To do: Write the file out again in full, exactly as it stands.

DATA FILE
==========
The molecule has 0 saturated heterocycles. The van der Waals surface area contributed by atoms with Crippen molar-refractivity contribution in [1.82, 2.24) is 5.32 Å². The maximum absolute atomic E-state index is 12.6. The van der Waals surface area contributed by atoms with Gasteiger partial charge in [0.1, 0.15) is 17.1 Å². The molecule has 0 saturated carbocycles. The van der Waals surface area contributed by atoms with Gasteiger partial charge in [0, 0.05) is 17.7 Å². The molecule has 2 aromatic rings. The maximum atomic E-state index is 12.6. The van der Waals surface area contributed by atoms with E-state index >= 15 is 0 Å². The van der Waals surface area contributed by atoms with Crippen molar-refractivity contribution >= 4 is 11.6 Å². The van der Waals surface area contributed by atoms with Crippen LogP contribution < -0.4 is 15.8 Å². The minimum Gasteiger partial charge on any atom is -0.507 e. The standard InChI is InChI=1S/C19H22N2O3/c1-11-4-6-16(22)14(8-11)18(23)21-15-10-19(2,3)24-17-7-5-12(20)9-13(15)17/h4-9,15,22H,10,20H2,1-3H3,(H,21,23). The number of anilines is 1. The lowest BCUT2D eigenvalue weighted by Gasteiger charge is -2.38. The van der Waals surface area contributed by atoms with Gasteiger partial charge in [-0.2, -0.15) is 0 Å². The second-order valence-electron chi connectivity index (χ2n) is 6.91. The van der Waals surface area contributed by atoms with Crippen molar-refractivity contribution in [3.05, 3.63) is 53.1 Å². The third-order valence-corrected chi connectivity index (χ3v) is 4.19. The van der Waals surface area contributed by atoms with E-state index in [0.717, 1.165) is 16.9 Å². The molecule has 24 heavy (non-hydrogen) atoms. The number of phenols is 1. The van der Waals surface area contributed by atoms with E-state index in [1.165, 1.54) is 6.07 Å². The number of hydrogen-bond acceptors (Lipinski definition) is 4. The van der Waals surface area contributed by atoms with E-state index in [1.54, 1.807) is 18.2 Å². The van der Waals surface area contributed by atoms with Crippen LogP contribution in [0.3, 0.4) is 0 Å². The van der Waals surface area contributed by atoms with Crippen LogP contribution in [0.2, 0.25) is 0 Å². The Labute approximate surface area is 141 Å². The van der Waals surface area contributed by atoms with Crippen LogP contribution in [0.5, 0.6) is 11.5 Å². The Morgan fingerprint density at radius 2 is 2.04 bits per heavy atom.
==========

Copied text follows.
The molecule has 0 saturated heterocycles. The van der Waals surface area contributed by atoms with Crippen molar-refractivity contribution in [1.82, 2.24) is 5.32 Å². The maximum absolute atomic E-state index is 12.6. The van der Waals surface area contributed by atoms with Gasteiger partial charge in [0.1, 0.15) is 17.1 Å². The molecule has 0 saturated carbocycles. The van der Waals surface area contributed by atoms with Gasteiger partial charge in [0, 0.05) is 17.7 Å². The molecule has 2 aromatic rings. The maximum atomic E-state index is 12.6. The van der Waals surface area contributed by atoms with E-state index >= 15 is 0 Å². The van der Waals surface area contributed by atoms with Crippen molar-refractivity contribution >= 4 is 11.6 Å². The van der Waals surface area contributed by atoms with Crippen LogP contribution < -0.4 is 15.8 Å². The minimum Gasteiger partial charge on any atom is -0.507 e. The standard InChI is InChI=1S/C19H22N2O3/c1-11-4-6-16(22)14(8-11)18(23)21-15-10-19(2,3)24-17-7-5-12(20)9-13(15)17/h4-9,15,22H,10,20H2,1-3H3,(H,21,23). The number of anilines is 1. The lowest BCUT2D eigenvalue weighted by Gasteiger charge is -2.38. The van der Waals surface area contributed by atoms with Gasteiger partial charge in [-0.2, -0.15) is 0 Å². The second-order valence-electron chi connectivity index (χ2n) is 6.91. The van der Waals surface area contributed by atoms with Crippen molar-refractivity contribution in [3.05, 3.63) is 53.1 Å². The third-order valence-corrected chi connectivity index (χ3v) is 4.19. The van der Waals surface area contributed by atoms with E-state index in [0.717, 1.165) is 16.9 Å². The molecule has 24 heavy (non-hydrogen) atoms. The number of phenols is 1. The van der Waals surface area contributed by atoms with E-state index in [1.165, 1.54) is 6.07 Å². The number of hydrogen-bond acceptors (Lipinski definition) is 4. The van der Waals surface area contributed by atoms with E-state index in [1.54, 1.807) is 18.2 Å². The van der Waals surface area contributed by atoms with Crippen LogP contribution in [0.3, 0.4) is 0 Å². The van der Waals surface area contributed by atoms with Crippen LogP contribution in [0.2, 0.25) is 0 Å². The Labute approximate surface area is 141 Å². The van der Waals surface area contributed by atoms with Crippen LogP contribution in [0.5, 0.6) is 11.5 Å². The Morgan fingerprint density at radius 2 is 2.04 bits per heavy atom.